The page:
Patients with chronic alcoholism develop a wide range of brain structural and neuropsychological abnormalities. Deficits in executive functioning - such as problem solving, putting things in order, working memory, and doing multiple tasks at once - have been linked to lesions of the prefrontal cortex. Deficits in balance have been linked to lesions of the cerebellum. A study in the September issue of Alcoholism: Clinical & Experimental Research has found that the circuitry connecting these two spatially disparate brain regions, specifically through the pons and thalamus, may allow lesions to compound their effects on the prefrontal cortex and cerebellum.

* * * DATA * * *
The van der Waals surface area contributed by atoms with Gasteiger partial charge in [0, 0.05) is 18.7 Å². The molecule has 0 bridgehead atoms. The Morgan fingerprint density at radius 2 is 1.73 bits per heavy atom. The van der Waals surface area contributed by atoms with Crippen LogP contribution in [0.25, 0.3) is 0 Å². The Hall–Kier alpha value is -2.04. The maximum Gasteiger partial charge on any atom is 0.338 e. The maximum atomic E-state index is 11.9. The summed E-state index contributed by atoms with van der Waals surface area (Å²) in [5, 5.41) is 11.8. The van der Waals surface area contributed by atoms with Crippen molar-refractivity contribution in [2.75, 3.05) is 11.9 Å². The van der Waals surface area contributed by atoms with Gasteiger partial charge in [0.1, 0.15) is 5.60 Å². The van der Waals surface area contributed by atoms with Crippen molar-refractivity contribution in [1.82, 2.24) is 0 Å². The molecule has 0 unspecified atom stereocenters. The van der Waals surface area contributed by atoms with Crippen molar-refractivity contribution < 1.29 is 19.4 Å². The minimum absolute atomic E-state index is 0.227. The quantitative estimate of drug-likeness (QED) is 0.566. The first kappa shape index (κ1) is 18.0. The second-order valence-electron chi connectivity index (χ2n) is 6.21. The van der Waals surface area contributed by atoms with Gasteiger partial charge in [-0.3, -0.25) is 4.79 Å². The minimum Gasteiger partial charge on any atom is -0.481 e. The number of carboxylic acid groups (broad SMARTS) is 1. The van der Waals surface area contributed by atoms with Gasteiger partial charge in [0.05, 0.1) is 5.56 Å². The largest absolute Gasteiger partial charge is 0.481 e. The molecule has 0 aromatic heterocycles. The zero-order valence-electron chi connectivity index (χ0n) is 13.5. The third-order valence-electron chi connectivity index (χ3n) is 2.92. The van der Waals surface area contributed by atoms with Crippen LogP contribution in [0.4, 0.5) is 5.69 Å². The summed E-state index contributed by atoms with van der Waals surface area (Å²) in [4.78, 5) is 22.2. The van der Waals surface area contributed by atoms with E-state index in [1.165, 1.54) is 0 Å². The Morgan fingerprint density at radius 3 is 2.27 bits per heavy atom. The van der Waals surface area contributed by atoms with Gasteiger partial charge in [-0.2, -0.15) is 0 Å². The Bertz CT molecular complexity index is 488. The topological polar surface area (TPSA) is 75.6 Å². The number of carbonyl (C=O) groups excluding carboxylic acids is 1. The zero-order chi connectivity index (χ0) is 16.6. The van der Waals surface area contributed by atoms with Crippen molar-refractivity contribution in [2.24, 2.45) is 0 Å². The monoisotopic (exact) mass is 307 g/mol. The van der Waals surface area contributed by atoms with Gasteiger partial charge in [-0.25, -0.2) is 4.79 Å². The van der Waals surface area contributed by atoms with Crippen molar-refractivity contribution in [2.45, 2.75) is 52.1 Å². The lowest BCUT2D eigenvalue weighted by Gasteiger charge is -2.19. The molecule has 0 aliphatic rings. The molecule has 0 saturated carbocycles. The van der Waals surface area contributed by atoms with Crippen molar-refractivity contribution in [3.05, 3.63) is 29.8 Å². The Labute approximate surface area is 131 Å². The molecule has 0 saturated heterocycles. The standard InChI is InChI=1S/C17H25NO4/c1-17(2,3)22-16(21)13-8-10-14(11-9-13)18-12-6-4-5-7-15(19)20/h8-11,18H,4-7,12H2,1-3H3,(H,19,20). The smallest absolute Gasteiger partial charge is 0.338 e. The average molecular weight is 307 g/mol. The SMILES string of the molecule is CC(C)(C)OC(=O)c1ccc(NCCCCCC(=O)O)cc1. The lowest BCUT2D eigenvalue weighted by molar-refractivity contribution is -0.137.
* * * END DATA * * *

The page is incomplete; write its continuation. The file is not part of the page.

"Neuropathological, neuroimaging, and neuropsychological studies have shown that the prefrontal cortex and regions of the cerebellum are especially vulnerable to the untoward effects of chronic alcoholism," said Edith Sullivan, a professor in the department of psychiatry and behavioral sciences at Stanford University School of Medicine and the sole author of the study. "Other neuroscience research provides evidence that, despite their geographical distance in the brain, the prefrontal cortex, which is at the frontal lobe, and the cerebellum, which is basically the hindbrain, are connected by far-reaching white matter tracts and a structural neural network. It seemed very likely that damage to one node or individual brain structure of this frontocerebellar system could affect other nodes within that circuitry, both structurally and functionally."
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